Email Protection with JQuery

I’ve been using Prototype.js and quite a bit on any sites I’ve done lately. I remember way back when Javascript and DHTML-goodies were a dark art, and getting that drop-down menu working just right was a huge relief. Well, these two tools have been a time-saver.

As it turns out, I couldn’t get one particular drop-down menu fade-in/out to work with Prototype/ … so I decided to take a look at one of the other Javascript frameworks out there: jQuery. In no time, I had things working the way I wanted.

I got to thinking again (as I have before) about disguising email addresses on web pages, so that users can read and follow mailto: links easily, but evil robots can’t scrape your site and eventually spam you.

Using jQuery, this would appear to be pretty easy.

First, structure your links like so:

[cc lang="html4strict"]


Then, in the head of document, add the following javascript code:

[cc lang="html4strict"]


Basically, after the the page loads but before it renders, this function looks for all anchor tags of class=”email”. For each of them, it parses the rel attribute, replacing the slash with an at-sign. Then it changes the href to the correct mail link, and inserts the address inside the tag.

In my opinion, you’d need a fair bit of robot mojo to decode this.

One drawback is that it doesn’t degrade nicely for people without javascript … although I’m working on a possible solution (hint, read this old article for the inspiration).

Any thoughts?

4 Responses to Email Protection with JQuery

  1. Great code snippet on the first look. But in the end the bot must only replace the “/” in “me/” and has your email adress…

  2. Simon, that’s true. But I think the fact that the address is not in the href attribute is a good obfuscation method.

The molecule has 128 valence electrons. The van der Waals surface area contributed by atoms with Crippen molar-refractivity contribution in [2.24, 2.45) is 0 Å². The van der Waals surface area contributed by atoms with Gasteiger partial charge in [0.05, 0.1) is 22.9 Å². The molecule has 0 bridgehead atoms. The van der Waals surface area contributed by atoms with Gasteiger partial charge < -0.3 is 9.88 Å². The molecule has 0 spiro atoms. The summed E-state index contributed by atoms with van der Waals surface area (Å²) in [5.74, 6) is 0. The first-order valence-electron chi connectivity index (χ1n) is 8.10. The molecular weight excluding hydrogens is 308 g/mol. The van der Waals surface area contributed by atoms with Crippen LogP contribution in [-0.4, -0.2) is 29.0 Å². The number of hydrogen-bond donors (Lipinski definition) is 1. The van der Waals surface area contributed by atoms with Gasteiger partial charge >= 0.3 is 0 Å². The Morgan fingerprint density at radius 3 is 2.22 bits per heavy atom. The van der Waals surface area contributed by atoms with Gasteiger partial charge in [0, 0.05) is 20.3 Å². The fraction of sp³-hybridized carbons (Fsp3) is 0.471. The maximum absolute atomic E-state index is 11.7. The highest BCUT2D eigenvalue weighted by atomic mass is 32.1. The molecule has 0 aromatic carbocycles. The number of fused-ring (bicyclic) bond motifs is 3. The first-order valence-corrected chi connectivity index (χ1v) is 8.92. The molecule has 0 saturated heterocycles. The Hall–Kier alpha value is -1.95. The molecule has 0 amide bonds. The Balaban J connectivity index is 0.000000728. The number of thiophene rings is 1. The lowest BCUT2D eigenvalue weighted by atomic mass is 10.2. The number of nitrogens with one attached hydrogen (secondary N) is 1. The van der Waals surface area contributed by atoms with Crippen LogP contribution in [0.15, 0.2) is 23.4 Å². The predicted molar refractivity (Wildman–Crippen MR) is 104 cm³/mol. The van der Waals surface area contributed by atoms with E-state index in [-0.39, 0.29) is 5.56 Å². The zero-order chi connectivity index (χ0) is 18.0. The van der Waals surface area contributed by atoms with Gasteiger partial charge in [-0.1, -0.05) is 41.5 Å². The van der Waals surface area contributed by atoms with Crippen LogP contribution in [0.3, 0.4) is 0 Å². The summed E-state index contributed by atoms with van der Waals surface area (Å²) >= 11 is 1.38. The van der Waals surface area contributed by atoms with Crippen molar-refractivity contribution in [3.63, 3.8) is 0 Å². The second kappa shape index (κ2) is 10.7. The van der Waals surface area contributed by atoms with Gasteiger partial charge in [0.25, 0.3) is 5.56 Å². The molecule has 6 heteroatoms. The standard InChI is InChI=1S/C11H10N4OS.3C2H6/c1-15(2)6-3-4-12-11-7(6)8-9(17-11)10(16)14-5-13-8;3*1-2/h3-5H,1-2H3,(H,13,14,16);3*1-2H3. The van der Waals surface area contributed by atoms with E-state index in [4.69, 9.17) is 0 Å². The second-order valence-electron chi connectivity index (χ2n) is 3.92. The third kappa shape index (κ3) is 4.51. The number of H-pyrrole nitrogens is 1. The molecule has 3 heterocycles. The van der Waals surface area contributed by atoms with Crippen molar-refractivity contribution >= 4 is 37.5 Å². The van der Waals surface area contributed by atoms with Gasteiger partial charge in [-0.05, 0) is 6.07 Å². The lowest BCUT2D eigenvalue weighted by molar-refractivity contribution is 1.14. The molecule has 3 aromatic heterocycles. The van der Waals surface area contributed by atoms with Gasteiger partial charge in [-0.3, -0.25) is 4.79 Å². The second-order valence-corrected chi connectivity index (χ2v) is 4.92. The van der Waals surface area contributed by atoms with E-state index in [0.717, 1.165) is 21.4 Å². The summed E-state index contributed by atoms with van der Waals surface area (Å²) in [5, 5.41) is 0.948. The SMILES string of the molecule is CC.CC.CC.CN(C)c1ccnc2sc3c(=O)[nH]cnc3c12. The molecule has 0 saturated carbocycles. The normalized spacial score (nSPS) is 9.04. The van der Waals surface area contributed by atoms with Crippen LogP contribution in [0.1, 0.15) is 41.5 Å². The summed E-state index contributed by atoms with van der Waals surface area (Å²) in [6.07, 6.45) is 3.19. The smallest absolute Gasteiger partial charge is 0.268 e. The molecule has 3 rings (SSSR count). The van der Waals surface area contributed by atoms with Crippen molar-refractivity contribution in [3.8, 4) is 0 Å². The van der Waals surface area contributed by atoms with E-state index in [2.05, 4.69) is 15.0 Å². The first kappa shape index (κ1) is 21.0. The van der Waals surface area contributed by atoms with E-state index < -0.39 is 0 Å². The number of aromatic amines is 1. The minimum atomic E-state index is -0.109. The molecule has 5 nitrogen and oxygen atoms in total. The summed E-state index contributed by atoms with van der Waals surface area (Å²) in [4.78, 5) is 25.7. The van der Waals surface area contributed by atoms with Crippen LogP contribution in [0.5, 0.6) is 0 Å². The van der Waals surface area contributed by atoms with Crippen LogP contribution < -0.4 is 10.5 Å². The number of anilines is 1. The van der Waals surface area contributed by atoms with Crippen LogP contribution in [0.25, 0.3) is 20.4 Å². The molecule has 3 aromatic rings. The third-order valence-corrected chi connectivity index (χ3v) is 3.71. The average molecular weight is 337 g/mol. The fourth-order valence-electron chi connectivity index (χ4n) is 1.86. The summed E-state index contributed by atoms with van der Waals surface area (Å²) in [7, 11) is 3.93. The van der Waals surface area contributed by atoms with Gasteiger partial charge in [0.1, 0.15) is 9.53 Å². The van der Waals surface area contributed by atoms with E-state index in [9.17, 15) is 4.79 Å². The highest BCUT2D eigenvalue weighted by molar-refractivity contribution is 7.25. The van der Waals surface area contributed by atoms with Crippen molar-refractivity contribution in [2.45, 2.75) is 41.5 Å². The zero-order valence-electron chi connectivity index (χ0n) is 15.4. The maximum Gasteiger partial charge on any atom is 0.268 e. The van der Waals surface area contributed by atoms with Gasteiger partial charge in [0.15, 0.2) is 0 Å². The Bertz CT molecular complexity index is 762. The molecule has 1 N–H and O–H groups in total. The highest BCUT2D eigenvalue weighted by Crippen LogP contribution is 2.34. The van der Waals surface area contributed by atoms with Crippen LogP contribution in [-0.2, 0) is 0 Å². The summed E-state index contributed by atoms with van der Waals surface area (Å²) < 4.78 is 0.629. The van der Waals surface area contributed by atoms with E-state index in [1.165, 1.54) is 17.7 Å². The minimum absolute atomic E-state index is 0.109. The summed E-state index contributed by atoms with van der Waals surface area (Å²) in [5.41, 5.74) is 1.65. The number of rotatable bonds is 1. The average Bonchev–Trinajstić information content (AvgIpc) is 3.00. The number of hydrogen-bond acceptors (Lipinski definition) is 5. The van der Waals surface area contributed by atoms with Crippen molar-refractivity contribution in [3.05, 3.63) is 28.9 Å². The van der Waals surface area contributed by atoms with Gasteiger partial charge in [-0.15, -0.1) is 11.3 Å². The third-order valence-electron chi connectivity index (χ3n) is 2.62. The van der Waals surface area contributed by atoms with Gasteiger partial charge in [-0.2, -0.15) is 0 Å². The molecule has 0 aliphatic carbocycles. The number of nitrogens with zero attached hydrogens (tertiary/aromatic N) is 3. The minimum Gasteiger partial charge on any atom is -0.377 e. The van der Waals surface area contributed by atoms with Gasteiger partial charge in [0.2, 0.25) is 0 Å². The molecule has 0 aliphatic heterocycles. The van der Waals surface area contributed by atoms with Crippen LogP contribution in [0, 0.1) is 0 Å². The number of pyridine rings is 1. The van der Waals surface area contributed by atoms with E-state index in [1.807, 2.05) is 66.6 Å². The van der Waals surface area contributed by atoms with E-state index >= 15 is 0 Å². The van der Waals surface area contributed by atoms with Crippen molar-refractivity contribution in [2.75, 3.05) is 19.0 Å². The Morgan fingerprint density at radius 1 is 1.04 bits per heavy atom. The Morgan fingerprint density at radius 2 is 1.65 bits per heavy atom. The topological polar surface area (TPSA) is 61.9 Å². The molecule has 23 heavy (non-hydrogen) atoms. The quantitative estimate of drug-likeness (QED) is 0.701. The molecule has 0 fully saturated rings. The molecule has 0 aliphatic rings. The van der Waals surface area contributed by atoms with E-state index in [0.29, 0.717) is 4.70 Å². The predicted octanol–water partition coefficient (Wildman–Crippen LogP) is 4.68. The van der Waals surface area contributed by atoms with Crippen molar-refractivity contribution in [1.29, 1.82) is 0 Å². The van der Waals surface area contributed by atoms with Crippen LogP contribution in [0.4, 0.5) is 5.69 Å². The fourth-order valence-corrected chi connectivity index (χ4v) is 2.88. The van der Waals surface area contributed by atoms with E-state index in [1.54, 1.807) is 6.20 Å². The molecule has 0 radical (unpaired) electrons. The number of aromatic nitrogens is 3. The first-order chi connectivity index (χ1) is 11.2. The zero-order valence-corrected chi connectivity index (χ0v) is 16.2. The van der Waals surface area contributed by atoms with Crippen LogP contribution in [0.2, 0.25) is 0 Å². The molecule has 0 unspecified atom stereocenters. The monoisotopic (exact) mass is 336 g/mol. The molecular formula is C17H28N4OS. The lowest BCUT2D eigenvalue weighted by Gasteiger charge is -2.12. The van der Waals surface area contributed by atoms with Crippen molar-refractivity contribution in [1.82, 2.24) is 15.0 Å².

I don’t claim to know how bots work, but I’m thinking that they only try and parse the href attribute to find addresses. Someone would have to figure out what the JQuery code is actually doing, add rules to the bot to look for those scenarios, and then decode the links. It’s not hard, certainly, but are they (bot owners) really going to go through the trouble for a handful of sites? Plus, you could add your own obfuscation layers on top of this to make it even trickier.

  3. I id exactly like this to obfuscate a clients e-mail addresses but I reversed the string instead of replacing the at-sign with a slash.

    So far no spambot has harvest them.

  4. Good idea, St. John.

    Since writing this, I now put the email address into the href attribute as “/email/foo/” and do pretty much the same parsing. I actually have a script to handle the link (for clients with JS disabled) which redirects to a Turing test.

    I like the idea of reversing the string or some kind strtr() function. Anything that JQuery/JS and PHP can both do would be a suitable encoding, I’d think.